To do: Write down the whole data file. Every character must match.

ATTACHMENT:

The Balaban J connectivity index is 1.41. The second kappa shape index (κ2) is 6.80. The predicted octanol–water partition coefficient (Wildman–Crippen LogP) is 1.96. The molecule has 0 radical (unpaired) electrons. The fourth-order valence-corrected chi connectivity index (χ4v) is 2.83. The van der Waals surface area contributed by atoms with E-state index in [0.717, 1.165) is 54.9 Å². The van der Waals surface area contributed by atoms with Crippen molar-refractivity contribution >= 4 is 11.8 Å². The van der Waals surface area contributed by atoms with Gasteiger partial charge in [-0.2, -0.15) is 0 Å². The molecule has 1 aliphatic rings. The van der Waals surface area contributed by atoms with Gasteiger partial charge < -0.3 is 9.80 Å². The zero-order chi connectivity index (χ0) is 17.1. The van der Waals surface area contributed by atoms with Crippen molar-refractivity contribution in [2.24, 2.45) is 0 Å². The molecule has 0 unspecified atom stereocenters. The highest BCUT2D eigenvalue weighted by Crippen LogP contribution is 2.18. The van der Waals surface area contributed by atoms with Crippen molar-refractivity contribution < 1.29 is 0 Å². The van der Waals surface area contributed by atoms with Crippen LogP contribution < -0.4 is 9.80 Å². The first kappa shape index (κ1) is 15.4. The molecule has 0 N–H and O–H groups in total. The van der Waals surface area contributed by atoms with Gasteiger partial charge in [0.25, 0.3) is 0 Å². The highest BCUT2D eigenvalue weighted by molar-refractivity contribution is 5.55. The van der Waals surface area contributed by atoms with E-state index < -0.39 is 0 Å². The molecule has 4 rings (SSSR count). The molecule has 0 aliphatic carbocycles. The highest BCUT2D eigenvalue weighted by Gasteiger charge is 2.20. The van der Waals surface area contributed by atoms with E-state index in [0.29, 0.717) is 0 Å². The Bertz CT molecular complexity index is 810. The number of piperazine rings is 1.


The Balaban J connectivity index is 1.41. The second kappa shape index (κ2) is 6.80. The predicted octanol–water partition coefficient (Wildman–Crippen LogP) is 1.96. The molecule has 0 radical (unpaired) electrons. The fourth-order valence-corrected chi connectivity index (χ4v) is 2.83. The van der Waals surface area contributed by atoms with E-state index in [0.717, 1.165) is 54.9 Å². The van der Waals surface area contributed by atoms with Crippen molar-refractivity contribution >= 4 is 11.8 Å². The van der Waals surface area contributed by atoms with Gasteiger partial charge in [-0.2, -0.15) is 0 Å². The molecule has 1 aliphatic rings. The van der Waals surface area contributed by atoms with Gasteiger partial charge < -0.3 is 9.80 Å². The zero-order chi connectivity index (χ0) is 17.1. The van der Waals surface area contributed by atoms with Crippen molar-refractivity contribution in [2.24, 2.45) is 0 Å². The molecule has 0 unspecified atom stereocenters. The highest BCUT2D eigenvalue weighted by Crippen LogP contribution is 2.18. The van der Waals surface area contributed by atoms with Crippen molar-refractivity contribution < 1.29 is 0 Å². The van der Waals surface area contributed by atoms with Crippen LogP contribution < -0.4 is 9.80 Å². The first kappa shape index (κ1) is 15.4. The molecule has 0 N–H and O–H groups in total. The van der Waals surface area contributed by atoms with Gasteiger partial charge in [0.25, 0.3) is 0 Å². The highest BCUT2D eigenvalue weighted by molar-refractivity contribution is 5.55. The van der Waals surface area contributed by atoms with E-state index < -0.39 is 0 Å². The molecule has 4 rings (SSSR count). The molecule has 0 aliphatic carbocycles. The highest BCUT2D eigenvalue weighted by Gasteiger charge is 2.20. The van der Waals surface area contributed by atoms with E-state index in [0.29, 0.717) is 0 Å². The Bertz CT molecular complexity index is 810. The number of piperazine rings is 1.